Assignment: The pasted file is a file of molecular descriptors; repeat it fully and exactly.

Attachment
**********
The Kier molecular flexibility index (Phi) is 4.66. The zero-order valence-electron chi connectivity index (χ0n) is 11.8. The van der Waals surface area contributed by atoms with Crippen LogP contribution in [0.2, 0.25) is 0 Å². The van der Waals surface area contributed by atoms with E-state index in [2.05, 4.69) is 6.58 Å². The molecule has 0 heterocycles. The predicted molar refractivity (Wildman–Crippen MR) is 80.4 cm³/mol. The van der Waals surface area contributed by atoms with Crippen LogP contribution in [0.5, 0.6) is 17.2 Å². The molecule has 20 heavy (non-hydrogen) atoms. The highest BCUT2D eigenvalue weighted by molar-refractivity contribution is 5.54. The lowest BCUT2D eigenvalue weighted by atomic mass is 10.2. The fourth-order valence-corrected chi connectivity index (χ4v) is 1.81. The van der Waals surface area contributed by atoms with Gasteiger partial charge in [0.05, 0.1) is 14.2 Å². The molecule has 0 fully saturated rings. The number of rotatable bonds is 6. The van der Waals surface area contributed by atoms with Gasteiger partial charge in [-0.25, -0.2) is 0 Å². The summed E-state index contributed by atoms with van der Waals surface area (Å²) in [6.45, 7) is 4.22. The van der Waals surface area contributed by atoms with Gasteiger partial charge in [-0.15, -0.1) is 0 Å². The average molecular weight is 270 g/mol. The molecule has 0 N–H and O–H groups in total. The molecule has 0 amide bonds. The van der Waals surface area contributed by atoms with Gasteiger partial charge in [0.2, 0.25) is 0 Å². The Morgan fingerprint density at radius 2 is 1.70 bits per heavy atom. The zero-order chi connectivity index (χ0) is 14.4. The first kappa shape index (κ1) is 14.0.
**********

The Kier molecular flexibility index (Phi) is 4.66. The zero-order valence-electron chi connectivity index (χ0n) is 11.8. The van der Waals surface area contributed by atoms with Crippen LogP contribution in [0.2, 0.25) is 0 Å². The van der Waals surface area contributed by atoms with E-state index in [2.05, 4.69) is 6.58 Å². The molecule has 0 heterocycles. The predicted molar refractivity (Wildman–Crippen MR) is 80.4 cm³/mol. The van der Waals surface area contributed by atoms with Crippen LogP contribution in [0.5, 0.6) is 17.2 Å². The molecule has 20 heavy (non-hydrogen) atoms. The highest BCUT2D eigenvalue weighted by molar-refractivity contribution is 5.54. The lowest BCUT2D eigenvalue weighted by atomic mass is 10.2. The fourth-order valence-corrected chi connectivity index (χ4v) is 1.81. The van der Waals surface area contributed by atoms with Gasteiger partial charge in [0.05, 0.1) is 14.2 Å². The molecule has 0 fully saturated rings. The number of rotatable bonds is 6. The van der Waals surface area contributed by atoms with Gasteiger partial charge in [-0.25, -0.2) is 0 Å². The summed E-state index contributed by atoms with van der Waals surface area (Å²) in [6.45, 7) is 4.22. The van der Waals surface area contributed by atoms with Gasteiger partial charge in [-0.15, -0.1) is 0 Å². The average molecular weight is 270 g/mol. The molecule has 0 N–H and O–H groups in total. The molecule has 0 amide bonds. The van der Waals surface area contributed by atoms with Gasteiger partial charge in [0.2, 0.25) is 0 Å². The Morgan fingerprint density at radius 2 is 1.70 bits per heavy atom. The zero-order chi connectivity index (χ0) is 14.4. The first kappa shape index (κ1) is 14.0.